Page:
Knowledge of the fetal RHD genotype in Rh(D) negative women greatly simplifies antenatal management.  Modern medical practice requires that immunoprophylaxis (anti-D IgG immunoglobulin; aka RhoGAM) routinely be given to all non-sensitized RhD-negative woman in pregnancy to prevent isoimmunization.  This had led to a dramatic decrease in HDN since the 1960’s.  When administered, the anti-Rh(D) antibodies circulate in the mother’s bloodstream and prevent her immune system from reacting to Rh(D)-positive fetal blood.  The standard of care is to provide anti-Rh(D) administration at 26 to 28 weeks of gestation, and after suspected antepartum fetal-maternal hemorrhage (i.e. amniocentesis, chorionic villous sampling, pregnancy loss, ectopic pregnancy).  Anti-D IgG is also given with within 72 hours of delivery if the baby is found to be Rh(D)-positive.

Because the Rh(D) status of the fetus is usually not known prior to birth, about 40% of immunoprophylaxis is given unnecessarily to Rh(D)-negative mothers who are carrying Rh(D)-negative fetuses.  cffDNA testing restricts immuneprophylaxis to the 60% of pregnancies with a true Rh(D)-positive fetus.  Fetal RHD genotyping using maternal plasma is about 95% accurate at 11 -13 weeks gestation and is nearly 99.8% accurate by 26 weeks (when the first dose of immuneprophlyaxis is administered).  Accuracy improves throughout gestation because the amount of cffDNA in maternal peripheral blood increases with gestational age.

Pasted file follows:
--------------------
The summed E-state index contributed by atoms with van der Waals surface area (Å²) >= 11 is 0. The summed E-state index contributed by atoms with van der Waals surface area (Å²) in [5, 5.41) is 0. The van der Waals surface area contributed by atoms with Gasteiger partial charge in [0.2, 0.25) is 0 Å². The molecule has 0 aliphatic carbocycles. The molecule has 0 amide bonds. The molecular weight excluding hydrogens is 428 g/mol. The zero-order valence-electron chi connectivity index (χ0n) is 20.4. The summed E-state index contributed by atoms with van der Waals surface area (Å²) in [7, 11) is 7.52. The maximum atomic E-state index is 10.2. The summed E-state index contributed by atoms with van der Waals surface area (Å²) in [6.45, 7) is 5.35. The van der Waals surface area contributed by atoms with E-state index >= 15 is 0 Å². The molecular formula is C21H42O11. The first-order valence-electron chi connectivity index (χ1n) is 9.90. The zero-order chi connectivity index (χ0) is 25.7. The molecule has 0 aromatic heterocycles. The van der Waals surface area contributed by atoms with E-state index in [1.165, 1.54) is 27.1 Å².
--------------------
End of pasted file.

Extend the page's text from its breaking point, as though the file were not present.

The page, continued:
cffDNA testing is currently used in Europe to identify high risk pregnancies [i.e. Rh(D)-positive fetus  in a previously sensitized mother] which benefit from intensive antenatal monitoring.  cffDNA RHD genotyping is used to determine the risk of chorionic villous sampling (CVS) in sensitized women.  CVS is a technique used in the prenatal diagnosis of fetal aneuploidies (such as Down syndrome) and other inherited genetic disorders; however it is relatively contraindicated in isoimmunized women since procedure related fetal-maternal hemorrhage exacerbates pre-existing sensitization.  If the fetus lacks Rh(D) then boosting the maternal amnestic response is not an issue.

Cost and outcome studies for noninvasive cffDNA prenatal screening are in progress, but obstetricians may soon have a powerful new tool in their armamentarium.